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Carrying an extremely heavy load on shoulder

by Gayan Abeykoon
September 11, 2023 1:00 am 0 comment

We lead our normal lives and get paid at the end of every month. We somehow manage with our monthly salaries. But no one knows the burden that is on the Government when governing this country. We talk about income, expenses and the way forward for Sri Lanka.

According to the Cabinet Spokesman Minister Bandula Gunawardhana, the total annual income of the Government is only Rs. 1979 billion and the Government expenditure is Rs 4472 billion. Annually the Government spends 74 percent of its income to pay public servants’ salaries and pensions. The Government spends Rs. 956 billion to pay monthly salaries of public servants and another Rs. 309 billion to pay pensions for the retired public servants. In addition to this the Government spends Rs. 506 billion to pay social welfare scheme benefits to Aswesuma recipients, Samurdhi recipients etc. Out of the Government’s annual income which is Rs. 1979, the Government spends Rs. 1771 billion (74 percent) to pay public servants’ salaries, pensions and social welfare benefits. This is the current situation of the country.

Nothing can be done about the Rs. 309 Billion annually paid to the pensioners in Sri Lanka because they totally depend on their pensions and they cannot do anything because they are aged, feeble and sick with a lot of Non Communicable Diseases. Therefore any Government is being forced to pay their pension without any deduction. The problem is with the increasing number of public servants and NOT with the pensioners.

Sri Lanka does not need huge public service at all. At the moment, Sri Lanka has around 1.5 million Public Servants at present. But, Sri Lanka actually needs only 700,000 Public Servants. There is one Public Servant for every 14 Sri Lankans. The size has doubled over the past 15 years, according to official data. Efficiency in the public service is lower compared to that of Sri Lanka’s peers in Asia, despite there being a public servant for every 14 citizens.

77 percent of Sri Lankan graduates are employed in the public service and only 23 percent of the Sri Lankan graduates are employed in the private sector. This is simply because graduates and their parents always expect the pension, five days of work, all public holidays, no work or less work, etc. Ten graduates and ten days are required to complete the work load of one day’s work load of a private sector employee! This is the bitter truth.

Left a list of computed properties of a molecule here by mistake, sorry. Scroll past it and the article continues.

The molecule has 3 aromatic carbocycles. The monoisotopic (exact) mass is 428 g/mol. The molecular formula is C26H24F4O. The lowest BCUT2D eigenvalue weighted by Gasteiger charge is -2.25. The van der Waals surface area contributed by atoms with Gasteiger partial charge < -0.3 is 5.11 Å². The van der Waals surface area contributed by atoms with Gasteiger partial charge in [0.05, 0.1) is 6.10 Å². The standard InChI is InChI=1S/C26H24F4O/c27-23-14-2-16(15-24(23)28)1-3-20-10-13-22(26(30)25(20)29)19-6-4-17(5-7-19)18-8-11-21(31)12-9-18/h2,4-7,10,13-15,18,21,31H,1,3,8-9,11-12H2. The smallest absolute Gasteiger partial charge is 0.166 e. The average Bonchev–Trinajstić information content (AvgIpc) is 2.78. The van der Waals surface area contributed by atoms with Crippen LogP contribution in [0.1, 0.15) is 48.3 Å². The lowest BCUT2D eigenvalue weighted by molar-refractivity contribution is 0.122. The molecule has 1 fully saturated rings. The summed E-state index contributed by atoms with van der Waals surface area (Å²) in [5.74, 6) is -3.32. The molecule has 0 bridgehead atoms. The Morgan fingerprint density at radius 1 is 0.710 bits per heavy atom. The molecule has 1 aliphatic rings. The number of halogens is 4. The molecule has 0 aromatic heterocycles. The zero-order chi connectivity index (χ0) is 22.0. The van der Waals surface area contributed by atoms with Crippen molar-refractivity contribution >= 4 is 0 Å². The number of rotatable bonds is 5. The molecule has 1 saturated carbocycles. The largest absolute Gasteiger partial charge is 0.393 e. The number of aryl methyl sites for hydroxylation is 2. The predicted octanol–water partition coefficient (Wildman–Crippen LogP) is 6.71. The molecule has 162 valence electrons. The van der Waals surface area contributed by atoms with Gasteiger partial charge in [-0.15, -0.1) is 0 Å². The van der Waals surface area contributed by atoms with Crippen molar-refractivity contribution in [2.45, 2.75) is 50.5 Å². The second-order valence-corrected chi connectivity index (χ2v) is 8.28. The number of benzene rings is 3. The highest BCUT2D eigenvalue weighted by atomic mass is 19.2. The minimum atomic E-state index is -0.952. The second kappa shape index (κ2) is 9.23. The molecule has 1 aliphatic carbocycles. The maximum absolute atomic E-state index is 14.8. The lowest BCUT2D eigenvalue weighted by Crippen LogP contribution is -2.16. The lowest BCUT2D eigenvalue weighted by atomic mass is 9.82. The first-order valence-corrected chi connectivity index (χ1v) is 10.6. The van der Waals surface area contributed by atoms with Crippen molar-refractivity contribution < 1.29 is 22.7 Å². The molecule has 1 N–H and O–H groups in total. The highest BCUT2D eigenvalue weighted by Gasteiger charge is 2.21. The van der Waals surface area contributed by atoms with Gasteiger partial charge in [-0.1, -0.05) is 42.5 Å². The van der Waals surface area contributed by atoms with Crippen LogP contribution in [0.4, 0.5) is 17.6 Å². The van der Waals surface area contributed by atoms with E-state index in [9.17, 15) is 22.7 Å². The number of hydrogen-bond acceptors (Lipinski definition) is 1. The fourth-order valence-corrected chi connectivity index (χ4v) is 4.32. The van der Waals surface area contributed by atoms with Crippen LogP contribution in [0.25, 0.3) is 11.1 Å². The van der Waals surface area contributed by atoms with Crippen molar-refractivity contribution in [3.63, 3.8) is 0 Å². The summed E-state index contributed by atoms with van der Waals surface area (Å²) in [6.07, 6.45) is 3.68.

While the private sector employees work hard and obtain their monthly salaries, the public servants are doing nothing and get paid at the end of every month. What they do is kill time, doing their personal work during official duty hours, enjoying various benefits granted to them such as various allowances, Agrahara Insurance Scheme, use of social media, passing their duties to another public servant etc. At least they never answer a simple telephone call given by an ordinary citizen.

The story of a female graduate entering into the public sector tells the story. She gets the job, gets married and becomes pregnant. She stays at home with the full salary for four long months. Then she comes to work and gets two hours per day for one year to feed the baby. Then she obtains the distress loan and all the other benefits available to her. She spends four hours from her eight hour duty everyday to get late to report for duty, lunch, morning and evening tea, make up, shopping etc and works only four hours. Then she goes on maternity leave for the second and maybe for the fourth time !

According to a prominent Economist who was attached to the Management Faculty of the University of Sri Jayewardenepura Prof. Janaka Kumarasinghe, Sri Lankan workforce in the private sector improves and pushes upwards the Sri Lankan economy while the Sri Lankan State sector pulls it downward and weakens it. He pointed this out with all relevant statistics during an interview conducted by the State television channel, Rupavahini some time ago. The bitter truth is the private sector works hard, pays tax and feeds the public sector while the public sector wastes the funds earned by the private sector.

It is high time the Government needs to cut down the number of public servants to match the number of people living in the country (population). The Government needs to pay salaries for the public servants for the workload they complete and not for the time spent on work. These are the urgent needs of the hour.

All people who are in a social welfare scheme need to work hard and push the country forward. This should be made compulsory. Their stay in any social welfare scheme should be limited to two or three years and no family should be granted social welfare scheme benefits more than four years. The Government needs to feed only the sick and disabled. The Government should stop feeding all who can work with immediate effect.

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